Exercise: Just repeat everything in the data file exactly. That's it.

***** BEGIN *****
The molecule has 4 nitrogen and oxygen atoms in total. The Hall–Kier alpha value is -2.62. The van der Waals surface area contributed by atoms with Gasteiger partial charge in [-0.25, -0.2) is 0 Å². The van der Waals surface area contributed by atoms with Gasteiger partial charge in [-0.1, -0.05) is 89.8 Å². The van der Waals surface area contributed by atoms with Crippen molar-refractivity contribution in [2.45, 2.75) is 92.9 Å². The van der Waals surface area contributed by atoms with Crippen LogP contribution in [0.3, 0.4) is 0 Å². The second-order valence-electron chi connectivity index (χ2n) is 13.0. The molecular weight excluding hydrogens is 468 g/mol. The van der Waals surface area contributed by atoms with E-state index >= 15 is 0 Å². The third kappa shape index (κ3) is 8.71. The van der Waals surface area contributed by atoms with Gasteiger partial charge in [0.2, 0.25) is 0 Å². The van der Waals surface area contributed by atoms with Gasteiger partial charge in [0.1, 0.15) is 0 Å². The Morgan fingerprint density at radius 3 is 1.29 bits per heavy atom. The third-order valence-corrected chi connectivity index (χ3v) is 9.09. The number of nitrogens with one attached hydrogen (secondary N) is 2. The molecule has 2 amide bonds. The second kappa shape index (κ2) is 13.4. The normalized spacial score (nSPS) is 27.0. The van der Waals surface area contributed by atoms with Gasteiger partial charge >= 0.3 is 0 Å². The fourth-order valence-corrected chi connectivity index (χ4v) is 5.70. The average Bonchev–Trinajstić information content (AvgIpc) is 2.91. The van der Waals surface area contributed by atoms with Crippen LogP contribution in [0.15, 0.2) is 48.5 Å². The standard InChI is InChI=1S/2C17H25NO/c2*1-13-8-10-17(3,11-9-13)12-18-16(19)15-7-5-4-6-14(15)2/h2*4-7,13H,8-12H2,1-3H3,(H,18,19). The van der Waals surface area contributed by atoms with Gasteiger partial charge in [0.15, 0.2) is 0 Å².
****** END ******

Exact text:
The molecule has 4 nitrogen and oxygen atoms in total. The Hall–Kier alpha value is -2.62. The van der Waals surface area contributed by atoms with Gasteiger partial charge in [-0.25, -0.2) is 0 Å². The van der Waals surface area contributed by atoms with Gasteiger partial charge in [-0.1, -0.05) is 89.8 Å². The van der Waals surface area contributed by atoms with Crippen molar-refractivity contribution in [2.45, 2.75) is 92.9 Å². The van der Waals surface area contributed by atoms with Crippen LogP contribution in [0.3, 0.4) is 0 Å². The second-order valence-electron chi connectivity index (χ2n) is 13.0. The molecular weight excluding hydrogens is 468 g/mol. The van der Waals surface area contributed by atoms with E-state index >= 15 is 0 Å². The third kappa shape index (κ3) is 8.71. The van der Waals surface area contributed by atoms with Gasteiger partial charge in [0.2, 0.25) is 0 Å². The van der Waals surface area contributed by atoms with Gasteiger partial charge in [0.1, 0.15) is 0 Å². The Morgan fingerprint density at radius 3 is 1.29 bits per heavy atom. The third-order valence-corrected chi connectivity index (χ3v) is 9.09. The number of nitrogens with one attached hydrogen (secondary N) is 2. The molecule has 2 amide bonds. The second kappa shape index (κ2) is 13.4. The normalized spacial score (nSPS) is 27.0. The van der Waals surface area contributed by atoms with Gasteiger partial charge >= 0.3 is 0 Å². The fourth-order valence-corrected chi connectivity index (χ4v) is 5.70. The average Bonchev–Trinajstić information content (AvgIpc) is 2.91. The van der Waals surface area contributed by atoms with Crippen LogP contribution in [0.15, 0.2) is 48.5 Å². The standard InChI is InChI=1S/2C17H25NO/c2*1-13-8-10-17(3,11-9-13)12-18-16(19)15-7-5-4-6-14(15)2/h2*4-7,13H,8-12H2,1-3H3,(H,18,19). The van der Waals surface area contributed by atoms with Gasteiger partial charge in [0.15, 0.2) is 0 Å².